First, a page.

How did you get here, Adam? Adam Newbold tells us what’s involved in being a Squad Lead (blog)
What good practice looks like in the tech sector
We know that lots of organisations within the sector are already doing great stuff when it comes to engaging early with the talent pipeline, developing their own pipelines of talent internally, and trying out new recruitment methods to attract harder to reach groups. This year we are digging deeper into these stories to find out and pass on what worked and where there were challenges. We hope this will inform and inspire more organisations to follow suit.
Helping T-Level students kickstart their careers: Verticode and The Sheffield College tell us how they are helping to keep talented young people in the city’s tech ecosystem.
Recruiting from Developer Bootcamps: Hive IT shares their experience of recruiting from bootcamps.
Expert insight and opinion
Sheffield Digital has an amazing group of Associate Sponsors, each with a unique perspective on the talent and skills gap for the region’s tech businesses. Throughout our year of T23 activity, our sponsors are contributing insightful content designed to help businesses change and improve their recruitment, training and workplace culture and to engage at a deeper level with the talent pipeline. Take a look at the list below.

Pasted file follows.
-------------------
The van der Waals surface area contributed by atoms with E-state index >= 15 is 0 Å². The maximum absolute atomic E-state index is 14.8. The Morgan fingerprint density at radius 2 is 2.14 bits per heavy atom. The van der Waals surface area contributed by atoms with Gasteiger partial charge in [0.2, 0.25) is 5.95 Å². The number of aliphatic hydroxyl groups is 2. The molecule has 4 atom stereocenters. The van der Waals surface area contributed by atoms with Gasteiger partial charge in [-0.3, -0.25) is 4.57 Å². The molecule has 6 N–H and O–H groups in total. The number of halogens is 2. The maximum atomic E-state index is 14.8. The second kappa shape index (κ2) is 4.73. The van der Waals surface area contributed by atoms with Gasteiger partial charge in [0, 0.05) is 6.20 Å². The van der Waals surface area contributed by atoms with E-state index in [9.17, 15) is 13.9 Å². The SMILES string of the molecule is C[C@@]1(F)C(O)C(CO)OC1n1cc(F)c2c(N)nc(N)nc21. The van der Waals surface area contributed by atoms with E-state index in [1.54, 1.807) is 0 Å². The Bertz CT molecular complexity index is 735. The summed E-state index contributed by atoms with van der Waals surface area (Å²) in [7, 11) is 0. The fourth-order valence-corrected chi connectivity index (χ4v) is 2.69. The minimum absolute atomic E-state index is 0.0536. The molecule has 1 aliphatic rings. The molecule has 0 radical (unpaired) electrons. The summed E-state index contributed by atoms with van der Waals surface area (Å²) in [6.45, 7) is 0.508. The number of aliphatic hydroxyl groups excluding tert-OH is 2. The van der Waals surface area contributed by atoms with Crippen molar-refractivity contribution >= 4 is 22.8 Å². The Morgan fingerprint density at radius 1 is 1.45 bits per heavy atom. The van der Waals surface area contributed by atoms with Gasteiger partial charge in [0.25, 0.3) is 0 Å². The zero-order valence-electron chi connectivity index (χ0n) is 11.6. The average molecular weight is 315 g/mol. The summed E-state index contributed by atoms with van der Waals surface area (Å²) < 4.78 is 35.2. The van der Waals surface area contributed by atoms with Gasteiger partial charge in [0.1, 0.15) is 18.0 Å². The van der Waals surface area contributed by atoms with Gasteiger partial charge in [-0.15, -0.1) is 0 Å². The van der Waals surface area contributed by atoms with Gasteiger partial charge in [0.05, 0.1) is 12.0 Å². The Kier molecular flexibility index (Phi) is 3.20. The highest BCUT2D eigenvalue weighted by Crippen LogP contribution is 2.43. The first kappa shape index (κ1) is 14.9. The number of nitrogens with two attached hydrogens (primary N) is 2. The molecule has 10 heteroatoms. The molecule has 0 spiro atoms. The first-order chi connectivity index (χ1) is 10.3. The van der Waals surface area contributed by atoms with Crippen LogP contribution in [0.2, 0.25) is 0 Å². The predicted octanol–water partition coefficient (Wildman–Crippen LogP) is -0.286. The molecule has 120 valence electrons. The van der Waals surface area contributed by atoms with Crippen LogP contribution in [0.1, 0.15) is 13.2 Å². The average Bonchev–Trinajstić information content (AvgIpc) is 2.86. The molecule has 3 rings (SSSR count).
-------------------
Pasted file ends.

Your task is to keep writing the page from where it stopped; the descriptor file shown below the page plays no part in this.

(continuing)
More to come…
Community partner activity
There is already a lot of activity taking place in the region to connect digital organisations with the workforce and future workforce. We want to showcase these initiatives to our members and the wider community to make it as easy as possible to get involved.
This programme from Sheffield City Council is helping to improve careers education in the city through employer encounters, career insights and experiences of the workplace.
See it, Be it offers a well-structured and supported way to raise awareness of the tech sector, promote opportunities and pathways and to help ensure young people leave education with the skills and qualifications that employers are looking for.
As the programme works in schools and colleges throughout the whole city, it’s also a way to address social mobility in Sheffield and improve the quality and diversity of your talent pool. You can get involved by delivering careers talks, mentoring, CV workshops, mock interviews, ‘Whose line is it anyway?’ sessions, workplace visits, placements, shadowing, and more.
Having a diverse workforce and hiring from harder to reach groups, like refugees, can bring fresh insight, different experiences and new ideas to a business. Voluntary Action Sheffield (VAS) is building links with local tech companies to improve recruitment practices, reduce barriers to employment and show the potential that refugees bring to the digital industries.
BJSS is one of the tech organisations that has worked with the New Beginnings Project by providing spaces for refugees to develop their digital skills and collaborate on coding projects. In our case study, they explain some of the small steps you can take to increase employment opportunities for refugees, and why tech companies should consider this pool of diverse talent when recruiting. Read now.